“Peligro,” the sign reads—danger. Despite this warning, people have filed through gaps in fences and have waited patiently to fill buckets, jugs, and bottles with water from a spigot on an abandoned lot, the Washington Post reports. In the aftermath of Hurricane Maria, citizens of Puerto Rico are in desperate
About the Author
Articles by Laura Sanchez
Could power production benefit the environment? A handful of innovative companies are betting on it by pairing technologies that could help the climate recover from the edge of catastrophe.
One of the technologies, called direct-air capture, involves extracting carbon dioxide (CO2) from the air. When paired with an additional injection process
Satellite radar measurements provided by interferometric synthetic aperture radar, or InSAR, can detect subtle, millimeter-scale changes in ground elevation as areas gain or lose groundwater. Researchers have recently utilized the technology to quantify the effects of California’s drought. And in an unexpected twist, they also detected shifts due to policy
The images of Hurricane Maria’s aftermath in Puerto Rico are shocking—trees stripped of their foliage, splintered buildings, drowned cattle, and the twisted remnants of cars. The destruction is unfathomable.
When the hurricane’s winds and torrential rains hit the US territory on September 20, they not only destroyed buildings and flooded the
Meadows are a pastoral paradise. Beyond their verdant beauty, however, they are essential to vital environmental systems. If you were to look under the surface—beneath the grasses, the clover, the primrose, and the yarrow—you would see that important hydrologic processes are taking place.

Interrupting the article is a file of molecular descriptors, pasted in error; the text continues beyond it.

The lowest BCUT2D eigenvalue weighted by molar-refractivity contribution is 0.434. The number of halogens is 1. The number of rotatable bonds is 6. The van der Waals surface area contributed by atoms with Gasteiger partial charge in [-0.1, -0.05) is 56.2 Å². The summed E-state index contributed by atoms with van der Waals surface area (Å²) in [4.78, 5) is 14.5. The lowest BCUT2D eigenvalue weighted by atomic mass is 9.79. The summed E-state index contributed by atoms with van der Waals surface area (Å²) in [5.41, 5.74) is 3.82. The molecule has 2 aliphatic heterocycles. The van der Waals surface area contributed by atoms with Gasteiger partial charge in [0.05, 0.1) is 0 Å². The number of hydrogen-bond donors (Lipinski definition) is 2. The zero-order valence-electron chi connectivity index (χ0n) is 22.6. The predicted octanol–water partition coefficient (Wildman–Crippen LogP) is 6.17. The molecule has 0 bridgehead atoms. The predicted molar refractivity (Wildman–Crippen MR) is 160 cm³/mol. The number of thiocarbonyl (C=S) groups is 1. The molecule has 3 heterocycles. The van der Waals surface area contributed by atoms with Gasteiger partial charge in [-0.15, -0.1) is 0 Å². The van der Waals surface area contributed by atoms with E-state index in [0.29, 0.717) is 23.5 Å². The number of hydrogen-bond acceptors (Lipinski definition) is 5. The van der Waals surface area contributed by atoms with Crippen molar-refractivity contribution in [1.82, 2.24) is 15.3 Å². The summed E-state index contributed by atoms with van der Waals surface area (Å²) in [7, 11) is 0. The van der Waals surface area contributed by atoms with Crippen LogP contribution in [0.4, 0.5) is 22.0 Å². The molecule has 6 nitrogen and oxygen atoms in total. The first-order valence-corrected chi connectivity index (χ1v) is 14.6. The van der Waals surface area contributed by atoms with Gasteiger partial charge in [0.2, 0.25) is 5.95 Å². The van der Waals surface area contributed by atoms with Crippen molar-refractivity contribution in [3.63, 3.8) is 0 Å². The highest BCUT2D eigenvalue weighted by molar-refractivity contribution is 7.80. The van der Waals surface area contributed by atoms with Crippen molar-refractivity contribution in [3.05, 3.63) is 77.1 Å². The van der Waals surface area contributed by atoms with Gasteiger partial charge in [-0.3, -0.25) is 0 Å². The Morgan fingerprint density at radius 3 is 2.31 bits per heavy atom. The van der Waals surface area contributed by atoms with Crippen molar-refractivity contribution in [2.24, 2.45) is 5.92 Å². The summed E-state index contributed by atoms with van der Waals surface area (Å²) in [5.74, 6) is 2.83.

Mountain meadows play a crucial role in
Seaweed is one of the fastest-growing plants on earth. It stretches from the seafloor to the surface at an astonishing rate of two to three feet a day. And scientists believe that someday this quick-growing resource could provide a significant source of power.
The US Department of Energy (DOE) has
We’ve all seen pictures of the garbage patch cluttering the ocean’s gyres. We’ve been warned that microplastics are filling the bellies of fish that we consume. But what about our drinking water? Could the water from the world’s taps be creating flotsam in our veins?
Microplastics—those tiny fibers and fragments that
My great-grandmother was a quilter. She pieced together colorful fabric scraps to create mosaic patterns on each blanket. I remember her dismay one day after tacking a design together when she discovered an additional set of pieces that needed to be included. After a moment of reevaluation, she cut the
When I was a child, the words “Choose Your Own Adventure” rang with the same exhilarating thrill as the recess bell. As the title of a popular book series, the phrase was indicative of freedom. Books like By Balloon to the Sahara, Search for the Mountain Gorillas, and Mystery of the Maya let shy kids like me
A colossal beast has overtaken the city of London, threatening its infrastructure and horrifying inhabitants. It’s a sinister, smelly beast of a sewer blockage lurking beneath city streets.
The Whitechapel fatburg, as the clog is called, is a concrete-like formation of fat, intermingled with disposable wipes, diapers, condoms, and feminine